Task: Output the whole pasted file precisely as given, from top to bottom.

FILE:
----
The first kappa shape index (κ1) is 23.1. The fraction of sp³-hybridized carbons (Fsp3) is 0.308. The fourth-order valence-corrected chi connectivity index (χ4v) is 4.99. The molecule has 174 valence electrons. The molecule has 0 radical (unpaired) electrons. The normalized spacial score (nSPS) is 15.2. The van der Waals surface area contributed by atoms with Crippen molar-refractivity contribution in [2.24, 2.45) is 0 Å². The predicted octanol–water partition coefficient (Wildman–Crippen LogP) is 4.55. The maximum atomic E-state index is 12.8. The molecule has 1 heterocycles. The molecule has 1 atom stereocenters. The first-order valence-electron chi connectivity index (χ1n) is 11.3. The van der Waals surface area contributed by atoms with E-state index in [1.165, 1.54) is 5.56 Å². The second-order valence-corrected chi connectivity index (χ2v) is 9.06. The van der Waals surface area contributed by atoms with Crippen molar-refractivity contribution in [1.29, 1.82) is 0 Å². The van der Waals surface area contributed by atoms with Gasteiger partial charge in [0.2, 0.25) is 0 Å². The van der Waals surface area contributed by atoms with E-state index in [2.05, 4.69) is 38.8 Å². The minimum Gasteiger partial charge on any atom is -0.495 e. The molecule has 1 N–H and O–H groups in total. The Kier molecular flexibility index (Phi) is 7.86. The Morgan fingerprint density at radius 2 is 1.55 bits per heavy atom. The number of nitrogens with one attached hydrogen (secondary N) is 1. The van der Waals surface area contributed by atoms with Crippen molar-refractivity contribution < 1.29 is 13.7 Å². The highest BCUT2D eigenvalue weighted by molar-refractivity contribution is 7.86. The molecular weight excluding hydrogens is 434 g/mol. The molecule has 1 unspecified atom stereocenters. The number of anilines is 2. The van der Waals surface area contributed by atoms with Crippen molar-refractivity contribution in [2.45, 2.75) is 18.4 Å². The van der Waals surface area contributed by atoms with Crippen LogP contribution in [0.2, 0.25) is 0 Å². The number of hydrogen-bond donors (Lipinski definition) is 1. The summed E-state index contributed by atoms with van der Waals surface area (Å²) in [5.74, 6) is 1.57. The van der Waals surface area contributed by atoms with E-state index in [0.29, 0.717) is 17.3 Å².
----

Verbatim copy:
The first kappa shape index (κ1) is 23.1. The fraction of sp³-hybridized carbons (Fsp3) is 0.308. The fourth-order valence-corrected chi connectivity index (χ4v) is 4.99. The molecule has 174 valence electrons. The molecule has 0 radical (unpaired) electrons. The normalized spacial score (nSPS) is 15.2. The van der Waals surface area contributed by atoms with Crippen molar-refractivity contribution in [2.24, 2.45) is 0 Å². The predicted octanol–water partition coefficient (Wildman–Crippen LogP) is 4.55. The maximum atomic E-state index is 12.8. The molecule has 1 heterocycles. The molecule has 1 atom stereocenters. The first-order valence-electron chi connectivity index (χ1n) is 11.3. The van der Waals surface area contributed by atoms with E-state index in [1.165, 1.54) is 5.56 Å². The second-order valence-corrected chi connectivity index (χ2v) is 9.06. The van der Waals surface area contributed by atoms with Crippen molar-refractivity contribution in [1.29, 1.82) is 0 Å². The van der Waals surface area contributed by atoms with Gasteiger partial charge in [0.2, 0.25) is 0 Å². The van der Waals surface area contributed by atoms with E-state index in [2.05, 4.69) is 38.8 Å². The minimum Gasteiger partial charge on any atom is -0.495 e. The molecule has 1 N–H and O–H groups in total. The Kier molecular flexibility index (Phi) is 7.86. The Morgan fingerprint density at radius 2 is 1.55 bits per heavy atom. The number of nitrogens with one attached hydrogen (secondary N) is 1. The van der Waals surface area contributed by atoms with Crippen molar-refractivity contribution < 1.29 is 13.7 Å². The highest BCUT2D eigenvalue weighted by molar-refractivity contribution is 7.86. The molecular weight excluding hydrogens is 434 g/mol. The molecule has 1 unspecified atom stereocenters. The number of anilines is 2. The van der Waals surface area contributed by atoms with Crippen molar-refractivity contribution in [2.45, 2.75) is 18.4 Å². The van der Waals surface area contributed by atoms with Crippen LogP contribution in [0.2, 0.25) is 0 Å². The number of hydrogen-bond donors (Lipinski definition) is 1. The summed E-state index contributed by atoms with van der Waals surface area (Å²) in [5.74, 6) is 1.57. The van der Waals surface area contributed by atoms with E-state index in [0.29, 0.717) is 17.3 Å².